Saturday, April 3, 2010

Bishop Lamont; The Reformation (“God Damn N!gga, It’s About Fucking Time!”)


^click image to enlarge^

One of the biggest music internet buzz at the moment (2008)
Is a graffiti fan, Star Wars fan boy, former b-boy and signed to Aftermath Records.
Bishop Lamont speaks on the “New West Movement”,
Gangster rappers, what it´s like to work with Dre,
Dr. Dre
´s upcoming Detox album and which one of the
Star Wars movies is his favorite.

Fat Cap magazine;
You have a pretty versatile background.
Growing up in LA, the home of gangster rap,
you were hanging out in Snoop’s garage with his brother Bada Bing,
and Warren G is one of your best friends.
Still, your own style is far from gangster,
how come?

Bishop Lamont;
‘Cause that’s not really me.
I could make music for the gangsters,
and I do make music for the streets,
because I grew up in the same places.
We have gone through the same things,
but my life does not parallel that far when it comes to music.
So the rebellion is there,
the danger is there,
the excitement is there,
but other than that?
There is more to it.
I am an MC, so I have to MC.

Fat Cap magazine;
So gangster rappers like Crooked I and Ice Cube,
and others like them ain´t MC’s?

Bishop Lamont;
Oh no, they are MC’s too!
You can take people that are MC’s,
like D.O.C.– they are not gangsters, you know.
Crooked I is an MC, but he is from the streets.
Cube is not a gangster.

Fat Cap magazine;
So, he just portrays the gangster image?

Bishop Lamont;
Yeah. I don’t do that.
I don’t portray an image.
This is real.

Fat Cap magazine;
So MC’s can’t portray an image?

Bishop Lamont;
Yeah, you can, but my thing is:
I’m going to be who I’m going to be completely.
I am not going to dress up a
certain way to appeal to people.
If it’s real
If it´s street
People are going to respect it regardless
Of what background you come from,
So that´s just me speaking for me.

Fat Cap magazine;
You're part of what’s called the “new west” movement.
Is the movement strong enough
to stand on its own feet if the “old west” retires?

Bishop Lamont;
Yeah, they have to retire.

Fat Cap magazine;
So the movement is strong enough
to claim the crown?

Bishop Lamont;
Yeah, but we don’t want the crown.

Fat Cap magazine;
So you still want people like
Dre, Cube, and Snoop to rule?

Bishop Lamont;
Naw, they would have to hang their jerseys up.
The crown is not important to me;
I’d rather be the pope.
The legacy continues, but as far as the crown,
it stays where it is and that’s what’s important to me.
It’s more about opening up more opportunities for a variety of MC’s
– more new faces, more new music, and more new ideas.
The new people are just used to the old people, and the old people don’t like to speak about the new people, so the music speaks for itself, and time speaks for itself.
A prime example is:
Are Michael Jordan and Magic Johnson still playing?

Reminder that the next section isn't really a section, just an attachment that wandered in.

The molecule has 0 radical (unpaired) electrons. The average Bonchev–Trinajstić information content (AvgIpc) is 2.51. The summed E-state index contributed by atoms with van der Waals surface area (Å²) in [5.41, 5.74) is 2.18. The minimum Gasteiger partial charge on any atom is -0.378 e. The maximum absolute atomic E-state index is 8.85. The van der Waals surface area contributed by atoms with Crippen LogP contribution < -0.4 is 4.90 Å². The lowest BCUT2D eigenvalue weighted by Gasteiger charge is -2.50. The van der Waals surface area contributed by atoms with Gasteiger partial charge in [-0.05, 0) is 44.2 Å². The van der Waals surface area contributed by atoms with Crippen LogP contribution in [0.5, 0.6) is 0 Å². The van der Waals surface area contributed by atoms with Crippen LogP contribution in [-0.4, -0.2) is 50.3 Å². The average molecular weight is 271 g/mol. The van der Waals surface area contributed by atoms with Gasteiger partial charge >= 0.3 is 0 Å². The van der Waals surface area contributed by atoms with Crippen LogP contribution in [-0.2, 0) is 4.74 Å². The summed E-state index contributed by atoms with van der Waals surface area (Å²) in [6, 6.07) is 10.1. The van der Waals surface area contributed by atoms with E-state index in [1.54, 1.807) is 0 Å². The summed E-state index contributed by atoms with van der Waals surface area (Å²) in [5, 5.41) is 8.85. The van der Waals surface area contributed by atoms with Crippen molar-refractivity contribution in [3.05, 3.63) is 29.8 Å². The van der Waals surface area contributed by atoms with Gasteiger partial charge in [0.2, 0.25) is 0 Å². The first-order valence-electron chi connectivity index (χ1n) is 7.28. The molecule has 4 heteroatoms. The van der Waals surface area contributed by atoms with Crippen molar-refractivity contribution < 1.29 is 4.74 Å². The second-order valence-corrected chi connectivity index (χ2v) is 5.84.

No!
But these guys were great players in their day,
and then they became commentators,
and now they help new players come onto the stage.

Fat Cap magazine;
So why do you think people still depend on
Dre to keep on going, and to bring forth new artists?

Bishop Lamont;
Because that’s where Dre positions himself.
We don’t depend on him, we respect him.
People outside depend on him,
because that’s all they know,
but now there are more new faces.
They have more people to choose from.

Fat Cap magazine;
So you think Dre should retire when you move forward?

Bishop Lamont;
Yeah, but I’m already coming forward.
One man can’t control, or contain, a movement forever.
So, he’s doing his job,
but it’s a whole new direction, and movement, and faces,
and those flood gates are opening.
And once that happens, there’s no turning back.
He knows that as well.

Fat Cap magazine;


On, ^“why you want to piss me off”,^
you suggested that old rappers should hang up the mic
and who wouldn't acknowledge you.
Who, and what, was that about?


Bishop Lamont;
Not all the old cats, just some cats in particular –
but they did what they did because
they felt like we were upstaging them.
They know who they are, and that’s why we do what we do.
Overall, they have to respect us,
and they have no choice but to deal with us.


Fat Cap magazine;
Do you think it's possible to release
a real hip hop album on a major label
when you look at the current state of the rap industry?

Bishop Lamont;
It’s necessary, because people are tired of corny,
predictable, ring-tone bullshit.
They’re tired of music that has no soul,
they’re tired of music that has no direction,
and they’re tired of music that has no purpose.
So it’s a necessity, so that people all over can see –
and change –
the world when it comes to how fucked up America,
and our government, really is.
They want a new person to come in and to change the world,
and to do it with the same respect that we’re doing with the music.
That’s what we do with the communities
that are waiting for a different artist from
whatever hood, whatever gang affiliation.
Everybody is fronting the move together;
they want more opportunities for everybody.
They are tired off the same shit on the radio,
they are tired of seeing the same videos.


^Grow up^

Fat Cap magazine;
You are under the guidance of Dr. Dre,
one of the great producers of the west coast sound.